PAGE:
Become an Upstander!


Volunteer Opportunities
in partnership with
Jewish Volunteer Connection


Bedlam with Corned Beef on the Side: The Jewish Delicatessen in Baltimore Pt. 3

Posted on April 10th, 2017 by

Written by Barry Kessler. Originally published in Generations 1993, reprinted in Generations 2011 – 2012: Jewish Foodways.

Part III: Caplan’s Delicatessen

Miss parts 1 – 2? Start here.

Caplan and Co, advertisement, 1933. Gift of Mrs. Renee Piel. JMM 1993.104.3.4

Caplan and Co, advertisement, 1933. Gift of Mrs. Renee Piel. JMM 1993.104.3.4

Harry R. Caplan’s was the longest-lived of this first crop of delicatessens, remaining in business – although in changed form – from 1897 into the 1960s. After several years in Baltimore as a tailor, Caplan had appeared under “provisions” in the City Directory as far back as 1898 and in 1904, in the alphabetical section of the Directory, his trade was listed as a delicatessen owner. His shop grew and moved around the neighborhood, from 911 to 915 east Baltimore Street, to 910 Watson, to 918 East Lombard, settling the 1920s at 23 South High Street (between Baltimore and Lombard Streets).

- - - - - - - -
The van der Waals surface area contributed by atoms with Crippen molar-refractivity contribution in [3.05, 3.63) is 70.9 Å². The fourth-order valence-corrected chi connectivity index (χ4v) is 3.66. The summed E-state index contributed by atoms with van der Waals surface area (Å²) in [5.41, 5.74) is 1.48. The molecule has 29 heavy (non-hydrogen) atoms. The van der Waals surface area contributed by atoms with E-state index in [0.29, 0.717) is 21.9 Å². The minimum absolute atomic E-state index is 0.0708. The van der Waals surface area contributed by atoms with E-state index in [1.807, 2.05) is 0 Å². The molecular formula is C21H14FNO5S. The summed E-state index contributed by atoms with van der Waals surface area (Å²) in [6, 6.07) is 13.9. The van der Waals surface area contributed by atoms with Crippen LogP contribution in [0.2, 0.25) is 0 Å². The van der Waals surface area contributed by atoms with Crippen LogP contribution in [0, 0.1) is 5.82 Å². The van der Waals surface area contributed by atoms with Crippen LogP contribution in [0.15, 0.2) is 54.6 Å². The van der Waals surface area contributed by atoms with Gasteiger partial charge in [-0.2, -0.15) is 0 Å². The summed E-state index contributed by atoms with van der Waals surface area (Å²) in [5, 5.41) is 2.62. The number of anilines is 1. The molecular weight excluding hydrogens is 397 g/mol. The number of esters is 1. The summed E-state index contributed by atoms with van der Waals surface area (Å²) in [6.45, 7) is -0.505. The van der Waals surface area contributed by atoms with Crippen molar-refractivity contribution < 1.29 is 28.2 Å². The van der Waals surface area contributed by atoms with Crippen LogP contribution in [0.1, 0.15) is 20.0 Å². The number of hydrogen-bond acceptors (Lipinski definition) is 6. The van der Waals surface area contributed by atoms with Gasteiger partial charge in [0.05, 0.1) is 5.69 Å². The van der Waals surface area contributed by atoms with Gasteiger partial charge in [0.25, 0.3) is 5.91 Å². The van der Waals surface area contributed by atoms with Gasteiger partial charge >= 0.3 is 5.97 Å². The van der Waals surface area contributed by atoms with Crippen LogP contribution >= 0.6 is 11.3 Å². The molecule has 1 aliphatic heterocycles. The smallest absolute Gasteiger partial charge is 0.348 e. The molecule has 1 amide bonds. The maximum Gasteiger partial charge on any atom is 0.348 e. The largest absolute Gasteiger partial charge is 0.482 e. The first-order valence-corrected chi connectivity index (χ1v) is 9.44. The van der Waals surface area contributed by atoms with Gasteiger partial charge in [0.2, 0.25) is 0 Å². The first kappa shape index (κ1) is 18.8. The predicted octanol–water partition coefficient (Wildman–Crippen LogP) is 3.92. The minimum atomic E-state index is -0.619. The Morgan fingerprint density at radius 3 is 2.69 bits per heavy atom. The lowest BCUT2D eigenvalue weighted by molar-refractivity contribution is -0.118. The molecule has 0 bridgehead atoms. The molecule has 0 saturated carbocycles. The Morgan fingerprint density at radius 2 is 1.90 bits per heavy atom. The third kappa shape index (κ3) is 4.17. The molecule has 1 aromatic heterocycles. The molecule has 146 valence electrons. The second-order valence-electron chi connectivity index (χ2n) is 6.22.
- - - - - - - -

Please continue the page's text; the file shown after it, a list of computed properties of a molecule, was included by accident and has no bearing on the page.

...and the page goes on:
Caplan’s delicatessen is remembered today especially for the fragrant barrels of pickles and olives (maslines in Yiddish) in front of its counter, and for the high-quality sliced meats that people came to buy on Saturday nights. A 1933 calendar booklet issued in English and Yiddish by the shop claimed that it was the largest firm of its type in America.[1] Advertisements in the booklet for a wide range of groceries promoted brand-name products packaged by Rokeach, Manischewitz, and Goodman and Sons; the shop carried a full line of Carmel brand strictly kosher meats, including tongue, pastrami, and “wonder sausage.”

The shop sold many products it produced itself, such as Belvedere Coffee, “roasted and blended by us.” Fourteen varieties of fish were smoked daily by Caplan, including shad, Kieler sprotten (sprats from Kiel), capchunkes (salt-cured, air-dried whitefish), rybetz (Russian for big fish), and belerivitze, and he also imported fish directly from Scotland and Alaska – “packed by us in our specially equipped factory” and marketing in glass jars under the Gibralter label.

In 1940 Harry Caplan gave up retailing, turning over his distribution of name-brand groceries to the Joffe Brothers of West Pratt Street.[2] Trading as the Southern Food Corporation at 5 Lloyd Street, he was the regional distributer for the Hygrade Foods line of delicatessen meats from New York. Harry Saval, founder of what is now the largest distributor of deli meats in Baltimore, worked for [Harry Caplan] during this time.

Continue to Park IV: A Decade of Deli

Notes:

[1] Jewish Museum of Maryland, Gift of Renee Piel, 1993.104.4

[2] Baltimore Jewish Times, March 29, 1940.

Posted in jewish museum of maryland